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Persistent Indifference of Emmer Wheats Grain Yield and Physiological Functions to Nitrogen Supply: Evidence from Two Irrigation Regimes and Dryland Conditions

Abstract

Scientific data on emmer wheat’s response to N and water supplies is scarce. Two field experiments were conducted on a group of five emmer wheat landraces (Joneghan, Zarneh, Singerd, Shahrekord, Khoygan), a durum, and a bread wheat genotype. In the first experiment, the genotypes were subjected to 30 (N-limited) and 100 kg N ha–1 (N-supplied) at non-stress and drought stress conditions. In the second experiment, responses of these genotypes to the mentioned N supplies were studied under dryland and dryland + terminal complementary irrigation conditions. Water deprivation (being either due to the imposed drought stress or the dryland condition) led to decreases in chlorophyll concentration, maximum quantum efficiency of photosystem II, relative water content, grains/spike, spikes/plant, 1000-grains weight, grain yield, plant above-ground dry mass, and N use efficiency of the examined wheat genotypes. However, emmer wheat genotypes tended to vary less in response to water supply at least in terms of a majority of the traits, including grain yield (28–30% vs 40–58% drought-induced decreases for emmer and improved wheats, respectively) and above-ground dry mass (12–17% vs 23–40% drought-induced decreases for emmer and improved wheats, respectively). Increase in N supply led to decreases in grains/spike, spikes/plant, 1000-grains weight, and grain yield of the emmer wheats, despite increases in these grain yield attributes and grain yield of the durum and bread wheats. Results were indicative of greater protein content (15.7 vs 12.4% for non-stressed emmer and improved wheats, respectively) but a smaller grain yield (2985 vs 7275 kg ha−1 for non-stressed emmer and improved wheats, respectively), harvest index, and N use efficiency in the emmer wheats, compared to the durum and bread wheats, across different N and water supplies. Our findings were novel in that the emmer wheat was found more sustained across different water availabilities and no responsive to N levels that are beneficial to the durum and bread wheats.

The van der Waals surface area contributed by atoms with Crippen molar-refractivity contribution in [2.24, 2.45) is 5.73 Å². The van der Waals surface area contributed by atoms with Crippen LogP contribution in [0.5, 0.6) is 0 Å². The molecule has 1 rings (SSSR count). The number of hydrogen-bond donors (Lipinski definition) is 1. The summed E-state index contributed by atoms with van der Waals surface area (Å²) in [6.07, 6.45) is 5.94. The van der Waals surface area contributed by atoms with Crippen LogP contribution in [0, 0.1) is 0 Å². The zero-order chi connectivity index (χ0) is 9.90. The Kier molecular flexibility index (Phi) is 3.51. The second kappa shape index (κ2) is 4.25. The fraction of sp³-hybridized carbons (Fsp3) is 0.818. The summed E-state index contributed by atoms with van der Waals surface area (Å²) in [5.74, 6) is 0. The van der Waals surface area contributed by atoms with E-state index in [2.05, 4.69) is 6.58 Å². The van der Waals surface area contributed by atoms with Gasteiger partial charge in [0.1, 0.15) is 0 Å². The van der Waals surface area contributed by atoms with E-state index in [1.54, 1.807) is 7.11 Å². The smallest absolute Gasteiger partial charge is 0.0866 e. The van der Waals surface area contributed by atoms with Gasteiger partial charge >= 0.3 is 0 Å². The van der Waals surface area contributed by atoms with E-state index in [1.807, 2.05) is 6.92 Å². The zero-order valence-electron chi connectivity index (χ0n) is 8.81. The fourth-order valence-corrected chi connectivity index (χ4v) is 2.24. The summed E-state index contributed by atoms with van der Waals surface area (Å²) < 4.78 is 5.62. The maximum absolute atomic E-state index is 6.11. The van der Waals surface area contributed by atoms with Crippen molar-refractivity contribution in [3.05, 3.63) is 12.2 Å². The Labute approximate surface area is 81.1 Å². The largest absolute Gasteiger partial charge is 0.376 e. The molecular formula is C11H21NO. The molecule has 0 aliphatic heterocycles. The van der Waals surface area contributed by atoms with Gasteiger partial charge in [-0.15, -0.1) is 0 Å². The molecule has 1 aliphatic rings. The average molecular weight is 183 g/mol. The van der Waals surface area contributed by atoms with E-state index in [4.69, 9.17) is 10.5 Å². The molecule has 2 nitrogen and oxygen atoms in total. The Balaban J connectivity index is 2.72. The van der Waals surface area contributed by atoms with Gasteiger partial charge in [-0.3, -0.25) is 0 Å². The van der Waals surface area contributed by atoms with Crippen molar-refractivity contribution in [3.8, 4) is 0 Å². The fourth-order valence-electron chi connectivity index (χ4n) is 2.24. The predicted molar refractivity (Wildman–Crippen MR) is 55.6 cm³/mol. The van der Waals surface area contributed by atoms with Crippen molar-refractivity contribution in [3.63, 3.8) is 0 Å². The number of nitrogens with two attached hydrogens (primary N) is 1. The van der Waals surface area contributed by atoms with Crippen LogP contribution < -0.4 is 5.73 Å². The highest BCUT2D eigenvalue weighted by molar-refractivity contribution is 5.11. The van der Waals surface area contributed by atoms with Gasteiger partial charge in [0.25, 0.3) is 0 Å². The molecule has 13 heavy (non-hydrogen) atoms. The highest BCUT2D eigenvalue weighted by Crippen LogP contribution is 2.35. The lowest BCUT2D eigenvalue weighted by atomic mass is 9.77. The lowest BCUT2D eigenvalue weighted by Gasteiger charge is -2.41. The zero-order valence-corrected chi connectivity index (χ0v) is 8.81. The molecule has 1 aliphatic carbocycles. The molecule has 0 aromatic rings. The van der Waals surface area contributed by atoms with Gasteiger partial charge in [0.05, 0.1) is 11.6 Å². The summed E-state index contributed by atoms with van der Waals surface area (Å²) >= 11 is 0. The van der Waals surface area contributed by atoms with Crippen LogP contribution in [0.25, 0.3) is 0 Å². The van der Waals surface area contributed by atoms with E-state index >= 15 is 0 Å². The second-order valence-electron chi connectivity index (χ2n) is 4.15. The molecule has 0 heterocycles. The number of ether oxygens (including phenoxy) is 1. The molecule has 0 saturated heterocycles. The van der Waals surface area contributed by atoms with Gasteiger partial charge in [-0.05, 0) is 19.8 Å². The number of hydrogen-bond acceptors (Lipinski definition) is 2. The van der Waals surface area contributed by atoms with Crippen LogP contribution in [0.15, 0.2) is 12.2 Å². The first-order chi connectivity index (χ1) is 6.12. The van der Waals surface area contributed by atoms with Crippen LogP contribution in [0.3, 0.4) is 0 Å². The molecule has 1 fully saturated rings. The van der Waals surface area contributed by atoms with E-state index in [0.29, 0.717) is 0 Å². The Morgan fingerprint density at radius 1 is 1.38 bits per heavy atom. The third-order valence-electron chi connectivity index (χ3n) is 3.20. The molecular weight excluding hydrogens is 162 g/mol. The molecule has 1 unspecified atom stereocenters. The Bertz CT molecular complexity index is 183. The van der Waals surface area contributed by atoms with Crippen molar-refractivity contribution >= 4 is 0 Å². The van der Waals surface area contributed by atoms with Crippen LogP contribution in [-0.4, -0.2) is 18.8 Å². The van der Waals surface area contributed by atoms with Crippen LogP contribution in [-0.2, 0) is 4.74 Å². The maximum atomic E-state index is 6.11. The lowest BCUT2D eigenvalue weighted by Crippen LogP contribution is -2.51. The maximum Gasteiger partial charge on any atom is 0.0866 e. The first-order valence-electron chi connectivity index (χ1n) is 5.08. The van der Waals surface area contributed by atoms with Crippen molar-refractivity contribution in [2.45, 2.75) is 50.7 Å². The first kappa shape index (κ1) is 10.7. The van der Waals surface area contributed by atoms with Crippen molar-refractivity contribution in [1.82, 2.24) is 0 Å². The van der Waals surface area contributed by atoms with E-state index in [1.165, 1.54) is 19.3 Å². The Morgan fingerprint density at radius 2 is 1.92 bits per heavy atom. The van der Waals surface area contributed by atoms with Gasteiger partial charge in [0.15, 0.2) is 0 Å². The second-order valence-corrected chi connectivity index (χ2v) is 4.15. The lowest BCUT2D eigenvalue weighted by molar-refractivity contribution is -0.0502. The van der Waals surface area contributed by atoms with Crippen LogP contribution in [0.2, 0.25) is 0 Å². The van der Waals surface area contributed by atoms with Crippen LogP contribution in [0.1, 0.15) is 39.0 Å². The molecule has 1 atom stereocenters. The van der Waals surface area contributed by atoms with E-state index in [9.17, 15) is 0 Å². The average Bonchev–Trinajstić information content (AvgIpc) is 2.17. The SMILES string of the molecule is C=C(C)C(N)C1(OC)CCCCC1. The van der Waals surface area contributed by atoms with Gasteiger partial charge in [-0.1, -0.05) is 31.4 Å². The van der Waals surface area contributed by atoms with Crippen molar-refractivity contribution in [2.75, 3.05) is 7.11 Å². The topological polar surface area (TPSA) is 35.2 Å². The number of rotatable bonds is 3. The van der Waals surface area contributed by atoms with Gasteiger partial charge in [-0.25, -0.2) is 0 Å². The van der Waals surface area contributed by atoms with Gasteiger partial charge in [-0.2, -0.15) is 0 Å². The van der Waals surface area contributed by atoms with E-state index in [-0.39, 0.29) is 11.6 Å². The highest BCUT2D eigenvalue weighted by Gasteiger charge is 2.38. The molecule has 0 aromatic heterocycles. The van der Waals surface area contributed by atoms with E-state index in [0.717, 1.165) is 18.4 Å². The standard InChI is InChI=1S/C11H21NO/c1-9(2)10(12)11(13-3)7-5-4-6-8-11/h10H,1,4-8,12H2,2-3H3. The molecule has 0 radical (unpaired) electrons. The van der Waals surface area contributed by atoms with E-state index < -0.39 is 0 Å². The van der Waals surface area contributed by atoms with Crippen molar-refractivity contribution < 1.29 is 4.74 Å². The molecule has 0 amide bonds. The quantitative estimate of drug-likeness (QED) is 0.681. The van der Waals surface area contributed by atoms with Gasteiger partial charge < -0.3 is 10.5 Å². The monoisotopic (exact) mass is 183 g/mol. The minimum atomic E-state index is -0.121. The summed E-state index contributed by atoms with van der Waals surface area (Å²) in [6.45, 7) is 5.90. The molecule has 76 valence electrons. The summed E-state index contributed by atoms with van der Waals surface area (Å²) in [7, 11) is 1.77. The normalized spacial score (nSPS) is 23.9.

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Fig. 1

Abbreviations

ANOVA:

Analysis of variances

Cars:

Carotenoids

Chl:

Chlorophyll

dryland + CI:

Dryland + complementary irrigation

HI:

Harvest index

LSD:

Least significant difference

Fv/Fm :

Maximal quantum efficiency of PSII

N:

Nitrogen

NIR:

Near infrared spectroscopy

NUE:

N use efficiency

RCBD:

Randomized complete block design

SDM:

Plant above-ground dry mass

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Acknowledgements

The authors are grateful to Dr Gh. Saeidi for his valuable editing comments on the manuscript.

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Authors

Contributions

PE designed the experiments, supervised the research work, and prepared the manuscript. MV conducted the Experiment 1 and collected and analyzed the data. VR conducted the Experiment 2 and collected and analyzed the data.

Corresponding author

Correspondence to Parviz Ehsanzadeh.

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The authors declare that they have no conflict of interest.

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Ehsanzadeh, P., Vaghar, M. & Roushanzamir, V. Persistent Indifference of Emmer Wheats Grain Yield and Physiological Functions to Nitrogen Supply: Evidence from Two Irrigation Regimes and Dryland Conditions. Int. J. Plant Prod. 15, 391–405 (2021). https://doi.org/10.1007/s42106-021-00143-7

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Keywords

  • Tetraploid wheat
  • Drought
  • Hulled wheats
  • Landraces
  • Fertilizer
  • Dryland